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So I blew up a 1911 (Kaboom)

Discussion in 'Handloading and Reloading' started by essayons21, Feb 18, 2013.

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  1. Kevin Rohrer

    Kevin Rohrer Member

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    1911s Rule

    Glad to see you were using a 1911 when what you were shooting blew-up. That big, steel slide helps protect shooters.

    When I was in MP school, I saw a 1911 blow-up. The first round was a squib (the rounds were made in 1945; it was 1974 at the time) and the FMJ bullet lodged in the barrel. The shooter fired the second round, which struck the lodged bullet. The barrel broke-up and shot out the front of the slide, while the magazine fell apart and fell out the bottom of the frame. The shooter was unharmed.
     
  2. essayons21

    essayons21 Member

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    So I pulled the remaining ~200 rounds. Not a single double charge or squib. I got my collet puller working a bit better. Every single round was plus or minus .1 gr of 5.9gr. There were three 6.0 gr rounds out of the 100 I weighed.

    Which leads me to believe that the cause of this Kaboom was not a double charge as I previously thought (although I will certainly adjust my loading practices according to the recommendations here). Looks like I skipped an important step of double checking the seating depth of my seater die and was seating too short. It has been two weeks since I loaded these rounds, but I remember adjusting for a little bit tighter crimp at one point during the reloading process. This is probably where I screwed up. This combined with loading at the upper end of Hornady's already generous load data caused this kaboom.

    So it really had nothing to do with the press or my setup, it was entirely user error on my part forgetting a basic step to the reloading process.

    Lessons learned:

    1. On a progressive, set up my dies the same way I do on my single stage - One at a time
    2. Check COAL after doing ANYTHING to the seating die.
    3. In addition to regular powder weight checking, I will be randomly checking COAL in the future.
    4. Run rounds one at a time through my progressive until I get everything perfect.
    5. Double check load data TO INCLUDE COAL, and maybe get a few more reloading manuals. Hornady lists starting loads that are above the max loads listed by Speer for the same bullet/powder combos???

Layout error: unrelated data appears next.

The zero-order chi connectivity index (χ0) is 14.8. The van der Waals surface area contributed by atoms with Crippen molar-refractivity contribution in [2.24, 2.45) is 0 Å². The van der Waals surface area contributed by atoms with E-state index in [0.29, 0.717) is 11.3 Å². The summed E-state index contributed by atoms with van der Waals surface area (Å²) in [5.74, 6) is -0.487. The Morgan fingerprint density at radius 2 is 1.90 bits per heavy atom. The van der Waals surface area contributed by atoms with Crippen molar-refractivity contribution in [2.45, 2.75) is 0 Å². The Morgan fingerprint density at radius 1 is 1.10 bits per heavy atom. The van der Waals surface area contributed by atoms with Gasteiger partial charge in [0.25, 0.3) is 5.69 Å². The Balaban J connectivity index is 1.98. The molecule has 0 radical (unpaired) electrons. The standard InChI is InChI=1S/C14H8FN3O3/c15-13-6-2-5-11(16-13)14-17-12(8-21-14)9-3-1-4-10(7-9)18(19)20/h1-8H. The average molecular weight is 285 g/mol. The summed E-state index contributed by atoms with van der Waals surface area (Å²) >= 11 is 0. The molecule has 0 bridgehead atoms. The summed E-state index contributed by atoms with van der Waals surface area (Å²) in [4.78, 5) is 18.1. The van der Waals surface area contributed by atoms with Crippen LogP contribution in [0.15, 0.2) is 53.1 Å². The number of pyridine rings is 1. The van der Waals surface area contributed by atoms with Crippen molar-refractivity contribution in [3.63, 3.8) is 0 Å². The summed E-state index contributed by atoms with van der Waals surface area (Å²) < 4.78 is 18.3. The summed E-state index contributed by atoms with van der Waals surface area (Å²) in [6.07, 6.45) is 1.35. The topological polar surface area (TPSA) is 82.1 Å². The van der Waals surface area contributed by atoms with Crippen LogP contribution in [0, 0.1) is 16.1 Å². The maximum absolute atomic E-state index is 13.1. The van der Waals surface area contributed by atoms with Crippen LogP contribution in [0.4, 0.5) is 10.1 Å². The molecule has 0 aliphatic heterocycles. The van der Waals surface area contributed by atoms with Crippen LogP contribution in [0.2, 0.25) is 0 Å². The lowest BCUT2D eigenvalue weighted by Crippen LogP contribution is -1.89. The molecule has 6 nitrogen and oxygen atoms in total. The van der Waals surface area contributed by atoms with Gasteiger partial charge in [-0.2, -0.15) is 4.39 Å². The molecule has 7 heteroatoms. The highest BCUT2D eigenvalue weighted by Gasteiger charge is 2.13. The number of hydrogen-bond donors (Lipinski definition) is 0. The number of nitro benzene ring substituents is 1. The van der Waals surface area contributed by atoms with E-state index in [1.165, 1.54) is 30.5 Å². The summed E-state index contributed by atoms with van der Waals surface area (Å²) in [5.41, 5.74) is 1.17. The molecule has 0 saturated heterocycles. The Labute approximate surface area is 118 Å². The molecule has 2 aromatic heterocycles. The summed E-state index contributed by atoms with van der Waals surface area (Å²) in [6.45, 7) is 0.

Now I am still very confused over the fact that I have shot hundreds of rounds of this exact same load out of 2 Springfields and a RIA, with no issues and no pressure signs, but I seat the bullet .015 shorter and it blows up my Para? I thought I would see some pressure signs in the brass before such a catastrophic failure.
     
  3. bds
    • Contributing Member

    bds Member

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    When I help set up reloaders on progressive presses, I have them develop a checklist that covers every reloading steps with QC checks to verify critical steps (powder charge, OAL, neck tension, etc.). I have them tape the checklist right behind the press so they can refer to it whenever they need to so as to not skip a step.

    Still, whenever the progressive process is disrupted, it may be a good idea to clear the shell plate and start over with station #1.

    I think the extent of damage to the barrel indicate a double charge or a squib round followed by another round and not a bullet that got seated deeper. Regardless, developing and utilizing safe reloading practice whether the barrel blew up or the magazine simply blew out would be a good idea.
     
    Last edited: Feb 19, 2013
  4. GLOOB

    GLOOB Member

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    I appreciate there's a lot going on with a progressive. Yeah, you can clear the shell plate. Dump all the cases that are filled. Then run one round through until you are sure it all works. But it is still very, very helpful to break it down and look at the root cause at its base. You stuck a bullet over two charges of powder.